The best ideas are shared. That’s why going to conferences, conventions, or seminars to hear and talk to leading experts in your field is a must-have on your list of goals. It’s an invaluable way to connect with like-minded professionals, seek out new ideas, or get inspired by the latest industry trends. Apart from all of those, they are great places for networking and making general connections either friendly or professional. Those can benefit you and the company greatly in the long run. 

But, if you’re not a fan of traveling, in today's digital world it doesn't take expensive plane tickets or a fancy suit to access professional development resources. With just a few clicks of the mouse, you can attend live webinars and take virtual courses that will help you stay ahead of the curve in your field. 

This means that there is no excuse not to take part in events like these. Keep tabs on upcoming events so that you can brush up on relevant topics and build up your skillset with ease – all from the comfort of your own home, in your own chair, with your own cat. 

Make use of company advancement tools and opportunities.

The best place to start your professional development goals may be right at work. A lot of businesses offer their own form of advancement tools and actively create opportunities for their employees to evolve. After all, it’s in everyone’s best interest.  

At Transcom, we care deeply about professional development and professional development goals. One of our values is We’re team players, meaning we care for every member of our team, their well-being, and their career. That’s why we often place emphasis on upskilling and workplace learning in our blogs as crucial aspects of development. But we don’t just talk about it, Transcom offers employees the tools for learning and advancement like Transcom University in which we cover everything from the necessities required for work to advanced courses. We have a huge number of staff that came up from CSRs by showing skills that we needed.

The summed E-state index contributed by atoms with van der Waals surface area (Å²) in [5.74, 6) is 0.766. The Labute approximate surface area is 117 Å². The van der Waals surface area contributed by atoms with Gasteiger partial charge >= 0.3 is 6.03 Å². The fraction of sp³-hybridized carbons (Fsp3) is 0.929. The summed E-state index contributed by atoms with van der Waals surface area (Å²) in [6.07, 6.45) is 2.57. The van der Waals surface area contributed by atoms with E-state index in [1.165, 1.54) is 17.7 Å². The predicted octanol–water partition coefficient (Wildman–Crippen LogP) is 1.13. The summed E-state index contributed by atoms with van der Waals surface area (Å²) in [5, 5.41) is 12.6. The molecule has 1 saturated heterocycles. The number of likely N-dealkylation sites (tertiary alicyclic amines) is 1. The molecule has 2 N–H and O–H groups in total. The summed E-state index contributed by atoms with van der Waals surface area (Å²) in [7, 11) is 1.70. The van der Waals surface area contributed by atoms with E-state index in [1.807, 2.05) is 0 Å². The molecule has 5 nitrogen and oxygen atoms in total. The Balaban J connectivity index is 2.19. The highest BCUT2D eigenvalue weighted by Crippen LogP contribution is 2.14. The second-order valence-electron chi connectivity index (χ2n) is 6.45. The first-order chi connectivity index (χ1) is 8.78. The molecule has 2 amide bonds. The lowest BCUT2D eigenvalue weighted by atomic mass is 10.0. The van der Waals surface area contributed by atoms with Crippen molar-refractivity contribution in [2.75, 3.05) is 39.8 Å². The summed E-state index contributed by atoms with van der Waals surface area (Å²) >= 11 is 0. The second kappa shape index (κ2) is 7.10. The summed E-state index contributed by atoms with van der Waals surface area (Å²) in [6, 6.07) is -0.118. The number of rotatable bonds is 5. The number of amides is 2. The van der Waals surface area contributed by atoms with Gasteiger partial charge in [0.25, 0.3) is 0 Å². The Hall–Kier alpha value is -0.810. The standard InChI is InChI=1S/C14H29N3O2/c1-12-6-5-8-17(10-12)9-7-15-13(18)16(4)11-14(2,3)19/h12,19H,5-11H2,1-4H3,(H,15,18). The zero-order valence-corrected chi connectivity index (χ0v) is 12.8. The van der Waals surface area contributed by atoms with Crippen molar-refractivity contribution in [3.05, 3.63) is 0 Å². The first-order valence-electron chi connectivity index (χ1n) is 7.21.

So why not take a look at what your current employer can offer you? You may be surprised by the range of opportunities available to help you excel as an individual and contribute more to the success of your company. You might even pick up a few skills you never knew you had! 

Try it. With the help of your employer, some solid planning, and dedication to personal development, you’re sure to reach your professional goals.

Get out of your comfort zone.